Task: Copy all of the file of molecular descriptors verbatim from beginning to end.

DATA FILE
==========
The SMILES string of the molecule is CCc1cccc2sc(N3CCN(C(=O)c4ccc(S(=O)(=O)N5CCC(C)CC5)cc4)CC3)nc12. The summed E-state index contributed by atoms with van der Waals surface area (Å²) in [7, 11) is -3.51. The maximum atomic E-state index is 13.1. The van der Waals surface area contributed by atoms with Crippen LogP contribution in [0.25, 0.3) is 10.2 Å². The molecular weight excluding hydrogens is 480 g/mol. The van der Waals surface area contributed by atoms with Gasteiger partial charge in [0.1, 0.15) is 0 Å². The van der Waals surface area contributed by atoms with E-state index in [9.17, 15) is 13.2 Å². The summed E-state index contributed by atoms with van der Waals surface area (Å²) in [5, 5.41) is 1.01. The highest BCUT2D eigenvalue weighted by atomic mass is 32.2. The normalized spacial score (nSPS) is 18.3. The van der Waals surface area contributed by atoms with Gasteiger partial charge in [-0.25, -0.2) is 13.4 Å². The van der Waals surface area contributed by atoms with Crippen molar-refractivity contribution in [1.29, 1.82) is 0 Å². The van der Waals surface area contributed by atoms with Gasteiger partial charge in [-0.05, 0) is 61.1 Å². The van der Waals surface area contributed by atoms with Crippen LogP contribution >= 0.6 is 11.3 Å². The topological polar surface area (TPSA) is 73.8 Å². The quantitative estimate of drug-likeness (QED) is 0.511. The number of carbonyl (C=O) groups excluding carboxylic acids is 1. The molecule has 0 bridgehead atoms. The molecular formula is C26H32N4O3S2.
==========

The SMILES string of the molecule is CCc1cccc2sc(N3CCN(C(=O)c4ccc(S(=O)(=O)N5CCC(C)CC5)cc4)CC3)nc12. The summed E-state index contributed by atoms with van der Waals surface area (Å²) in [7, 11) is -3.51. The maximum atomic E-state index is 13.1. The van der Waals surface area contributed by atoms with Crippen LogP contribution in [0.25, 0.3) is 10.2 Å². The molecular weight excluding hydrogens is 480 g/mol. The van der Waals surface area contributed by atoms with Gasteiger partial charge in [0.1, 0.15) is 0 Å². The van der Waals surface area contributed by atoms with E-state index in [9.17, 15) is 13.2 Å². The summed E-state index contributed by atoms with van der Waals surface area (Å²) in [5, 5.41) is 1.01. The highest BCUT2D eigenvalue weighted by atomic mass is 32.2. The normalized spacial score (nSPS) is 18.3. The van der Waals surface area contributed by atoms with Gasteiger partial charge in [-0.25, -0.2) is 13.4 Å². The van der Waals surface area contributed by atoms with Crippen molar-refractivity contribution in [1.29, 1.82) is 0 Å². The van der Waals surface area contributed by atoms with Gasteiger partial charge in [-0.05, 0) is 61.1 Å². The van der Waals surface area contributed by atoms with Crippen LogP contribution >= 0.6 is 11.3 Å². The topological polar surface area (TPSA) is 73.8 Å². The quantitative estimate of drug-likeness (QED) is 0.511. The number of carbonyl (C=O) groups excluding carboxylic acids is 1. The molecule has 0 bridgehead atoms. The molecular formula is C26H32N4O3S2.